Next to the “Thrift Store Paintings,” a goldmine of optical information is in another gallery of material that includes hundreds, if not thousands, of examples of posters, pictures, photographs, illustrations — anything you can imagine, including massive banners hanging from the ceiling — of all sorts of bizzaro-world ephemera, be it religious, cult, UFO, pedagogical, fliers for self-made prophets, people who predicted the end of the world, comet-worshippers, Satanists, tarot masters, utopias, dystopias, anatomy books, hermetic diagrams, alchemical pictures, T-shirts, weird record album covers, and much, much more. Every item in this walk-in cabinet of visual ontology contains yet more still unpacked pictorial information to be mined by anyone willing to take the chance.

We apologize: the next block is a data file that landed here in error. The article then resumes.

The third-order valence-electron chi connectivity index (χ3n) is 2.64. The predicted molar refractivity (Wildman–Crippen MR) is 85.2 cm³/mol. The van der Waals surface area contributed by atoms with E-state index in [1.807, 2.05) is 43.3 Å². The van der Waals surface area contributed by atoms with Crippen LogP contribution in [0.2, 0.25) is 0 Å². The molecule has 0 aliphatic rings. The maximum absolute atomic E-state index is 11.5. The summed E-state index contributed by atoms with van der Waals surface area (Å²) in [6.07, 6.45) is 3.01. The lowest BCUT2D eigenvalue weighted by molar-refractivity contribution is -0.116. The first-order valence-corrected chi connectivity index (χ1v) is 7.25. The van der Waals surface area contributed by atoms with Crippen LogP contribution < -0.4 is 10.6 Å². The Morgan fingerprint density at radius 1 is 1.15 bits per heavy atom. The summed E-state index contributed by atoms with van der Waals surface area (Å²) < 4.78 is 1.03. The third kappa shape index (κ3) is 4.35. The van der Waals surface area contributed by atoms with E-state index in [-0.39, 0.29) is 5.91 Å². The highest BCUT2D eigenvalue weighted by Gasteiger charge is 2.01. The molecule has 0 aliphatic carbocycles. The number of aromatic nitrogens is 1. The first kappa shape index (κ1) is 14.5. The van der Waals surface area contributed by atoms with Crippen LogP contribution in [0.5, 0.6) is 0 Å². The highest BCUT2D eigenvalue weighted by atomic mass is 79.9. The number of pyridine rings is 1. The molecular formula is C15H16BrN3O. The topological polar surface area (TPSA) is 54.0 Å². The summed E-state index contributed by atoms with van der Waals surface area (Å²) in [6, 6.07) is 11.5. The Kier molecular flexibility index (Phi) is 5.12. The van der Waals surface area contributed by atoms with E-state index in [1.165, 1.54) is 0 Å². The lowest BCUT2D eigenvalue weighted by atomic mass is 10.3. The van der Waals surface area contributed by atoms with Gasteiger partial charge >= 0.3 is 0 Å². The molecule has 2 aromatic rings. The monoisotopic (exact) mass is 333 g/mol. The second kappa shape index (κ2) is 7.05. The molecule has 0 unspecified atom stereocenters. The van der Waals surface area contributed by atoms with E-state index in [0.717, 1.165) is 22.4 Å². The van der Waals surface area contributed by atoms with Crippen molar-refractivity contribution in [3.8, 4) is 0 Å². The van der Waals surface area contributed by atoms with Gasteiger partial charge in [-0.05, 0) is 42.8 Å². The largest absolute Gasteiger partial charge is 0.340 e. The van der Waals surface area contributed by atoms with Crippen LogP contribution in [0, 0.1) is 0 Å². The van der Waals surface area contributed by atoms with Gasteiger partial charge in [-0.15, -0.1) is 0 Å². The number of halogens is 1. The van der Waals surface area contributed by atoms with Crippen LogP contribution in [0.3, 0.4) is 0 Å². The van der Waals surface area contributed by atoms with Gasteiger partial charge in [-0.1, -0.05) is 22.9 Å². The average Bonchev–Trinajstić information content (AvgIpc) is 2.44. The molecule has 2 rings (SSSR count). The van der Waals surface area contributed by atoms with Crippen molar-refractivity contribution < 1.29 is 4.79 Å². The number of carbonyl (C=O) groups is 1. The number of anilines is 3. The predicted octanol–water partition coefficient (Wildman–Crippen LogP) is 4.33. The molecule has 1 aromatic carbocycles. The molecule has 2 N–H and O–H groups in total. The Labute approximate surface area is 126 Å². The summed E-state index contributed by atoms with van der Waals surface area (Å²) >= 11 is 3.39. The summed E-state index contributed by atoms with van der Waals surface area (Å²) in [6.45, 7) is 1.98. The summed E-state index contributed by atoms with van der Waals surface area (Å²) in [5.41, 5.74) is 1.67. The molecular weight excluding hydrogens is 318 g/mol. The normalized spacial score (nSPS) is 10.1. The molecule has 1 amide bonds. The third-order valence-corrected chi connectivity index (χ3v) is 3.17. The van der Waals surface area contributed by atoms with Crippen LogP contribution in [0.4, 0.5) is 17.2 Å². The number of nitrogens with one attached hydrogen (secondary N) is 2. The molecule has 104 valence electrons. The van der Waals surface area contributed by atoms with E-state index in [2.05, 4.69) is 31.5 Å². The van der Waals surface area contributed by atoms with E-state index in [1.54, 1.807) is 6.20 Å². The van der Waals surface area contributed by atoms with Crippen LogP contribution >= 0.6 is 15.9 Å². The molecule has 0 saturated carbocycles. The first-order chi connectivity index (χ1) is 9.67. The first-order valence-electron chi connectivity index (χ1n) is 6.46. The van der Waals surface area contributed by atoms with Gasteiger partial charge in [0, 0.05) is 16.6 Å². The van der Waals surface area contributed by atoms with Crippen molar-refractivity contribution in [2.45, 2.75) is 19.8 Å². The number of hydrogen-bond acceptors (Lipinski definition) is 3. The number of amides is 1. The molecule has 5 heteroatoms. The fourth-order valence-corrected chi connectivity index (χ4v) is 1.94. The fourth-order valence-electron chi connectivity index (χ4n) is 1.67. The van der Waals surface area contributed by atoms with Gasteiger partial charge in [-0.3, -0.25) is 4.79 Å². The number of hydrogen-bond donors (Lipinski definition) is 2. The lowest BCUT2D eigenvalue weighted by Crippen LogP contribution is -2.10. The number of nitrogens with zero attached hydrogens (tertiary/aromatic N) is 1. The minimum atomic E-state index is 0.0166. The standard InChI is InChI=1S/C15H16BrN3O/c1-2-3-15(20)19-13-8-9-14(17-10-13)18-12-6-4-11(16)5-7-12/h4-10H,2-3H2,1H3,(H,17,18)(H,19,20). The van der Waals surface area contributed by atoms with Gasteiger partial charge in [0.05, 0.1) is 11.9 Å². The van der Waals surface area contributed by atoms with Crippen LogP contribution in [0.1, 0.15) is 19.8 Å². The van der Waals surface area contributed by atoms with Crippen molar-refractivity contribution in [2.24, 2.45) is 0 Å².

It’s fantastic that the New Museum has allowed Shaw so much rope. But it’s not a surprise. This has become something of a happy habit here. As with so many of its shows in the last couple of years, even with its horrible, claustrophobic, Chelsea-gallery-like space, the exhibitions have been commendable, adventurous, and gnarly. This museum’s shows and curators would be seen in far more heroic light were its space not so problematic. (Some giving millionaire, please, please fund the raw loft building that the Museum already owns next door but doesn’t have the budget to run so these poor curators can come out of the dark!) Beyond that, “The End Is Here” makes me wish some museum somewhere would name Shaw an adjunct curator and allow him to curate shows. Like these! I can think of other artists who have this maniacal eye for overlooked, discounted, outside-the-mainstream optical material (artists like Oliver Wasow, Brad Phillips, Lucy Dodd, Carl Ostendarp, or writer Rabih Alameddine come immediately to mind). The other great thing about the Shaw show is that it loosens the highly professional-theoretical-canonical party line that many museums keep such a tight hold on. Nowadays, we’re too used to having to endlessly process shows through filters of theory, explication, jargon, text-heavy wall labels, and all the rest. Everything has to fit in, with every artist trying to make the latest art-historical micro-milli move. Yet artists come to their art in myriad ways, not just through the academic pedagogic theoretical methodologies or models. Finally, lest anyone counter that while Shaw is a great curator-collector, he’s any less of an artist: Spend time in the gallery containing the tip of the iceberg of his extraordinary bountiful “My Mirage” series of paintings, drawings, collages, castings, and assemblages (his own Matthew Barney–like “Cremaster” epic), and you’ll see what Anthony Quinn, in David Lean’s Lawrence of Arabia, meant when he described his fecund giving, saying, “I am a river to my people.” So has Shaw been to his.